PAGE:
The Water Department’s recent statistics show all dams across the Tangier-Tetouan-Al Hoceima region recorded significant filling rate and water reserve.
Dam reservoirs in the Tangier-Tetouan-Al Hoceima region have reached a total of 1,127 billion m³as of Wednesday 27, According to the Water Department at the Ministry of Equipment, Transport, Logistics, and Water.
The largest dam in the region, the Oued El Makhazine dam in Larache is nearly completely filled. It, has reached a filling rate of 97.1% (653.3 million m³), while the Dar Khrofa dam reached a filling rate of 42.6% (204.8 million m³).
In the province of Tetouan, the water reserves of the Charif Al Idrissi dam reached 106.36 million cubic meters(87.4%) while the reserves of the Nakhla dam are now filled as they reached 4.21 million m³.
The 9 April dam’s hydraulic reserves in the Tangier-Assilah prefecture reached 54.5 million m³(18.2%), while the Ibn Battouta dam recorded a filling rate of 20.6 million cubic meters reaching 70.8% of its capacity.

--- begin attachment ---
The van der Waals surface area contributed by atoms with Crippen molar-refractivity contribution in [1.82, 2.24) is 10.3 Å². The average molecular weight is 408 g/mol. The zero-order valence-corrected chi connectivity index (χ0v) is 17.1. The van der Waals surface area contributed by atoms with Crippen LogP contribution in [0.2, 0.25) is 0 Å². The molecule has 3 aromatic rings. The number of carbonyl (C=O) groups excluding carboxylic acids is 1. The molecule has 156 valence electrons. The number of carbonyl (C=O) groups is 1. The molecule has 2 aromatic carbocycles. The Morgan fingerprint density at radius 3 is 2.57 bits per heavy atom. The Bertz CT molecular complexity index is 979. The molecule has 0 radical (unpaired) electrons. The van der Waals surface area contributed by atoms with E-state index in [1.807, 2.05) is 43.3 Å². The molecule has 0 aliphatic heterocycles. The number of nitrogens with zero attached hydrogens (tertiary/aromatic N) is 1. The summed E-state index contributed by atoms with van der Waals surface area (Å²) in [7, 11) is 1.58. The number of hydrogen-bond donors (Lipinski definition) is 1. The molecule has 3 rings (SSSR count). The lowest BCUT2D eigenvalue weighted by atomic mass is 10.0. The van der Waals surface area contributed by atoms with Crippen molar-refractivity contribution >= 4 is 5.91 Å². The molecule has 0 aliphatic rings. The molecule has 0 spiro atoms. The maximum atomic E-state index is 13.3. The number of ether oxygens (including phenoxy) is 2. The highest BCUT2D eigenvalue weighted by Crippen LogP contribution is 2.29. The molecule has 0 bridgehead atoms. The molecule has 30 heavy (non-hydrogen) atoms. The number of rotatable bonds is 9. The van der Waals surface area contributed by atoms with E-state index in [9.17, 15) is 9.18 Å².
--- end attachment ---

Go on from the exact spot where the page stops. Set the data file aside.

Based on the Water Department’s recent statistics, all dams across the Tangier-Tetouan-Al Hoceima region recorded a significant filling rate with water reserves increasing rapidly.
The reserves of the Tangier-Mediterranean dam in the province of Fahs-Anjra have reached 13.4 million m³(60.8), while the water reserves in the Moulay El Hassan Ben Mahdi dam are estimated at 15,7 million m³(67.1%).
The reserves of the Smir dam under the M’diq-Fnideq prefecture amounted to 32.2 million m³(82.8%), while the Chefchaouen dam reached a filling rate of 12.2 million m³, enough to fill the reserve completely.
The water reserves in the province of Al Hoceima amount to 9 million m³ (76.2%) at the Abdekerim El Khattabi dam, while the Joumoua dam’s reserve reached 0.8 million m³.
As of January 1, Morocco has witnessed a significant improvement in the dams filling rate after a dry season in 2019-2020.
The Ministry of Equipment, Transport, Logistic, and Water on January 20, said that the increase in water reserves is due to heavy rainfall that affected different regions across Morocco from January 1-13.
The recent heavy rainfall did not only improve the water reserves in dam reservoirs, but it also had a negative effect on Casablanca’s infrastructure.
The heavy rain resulted in floods across the city that interrupted traffic and caused huge damages to tunnels, old houses, and vehicles.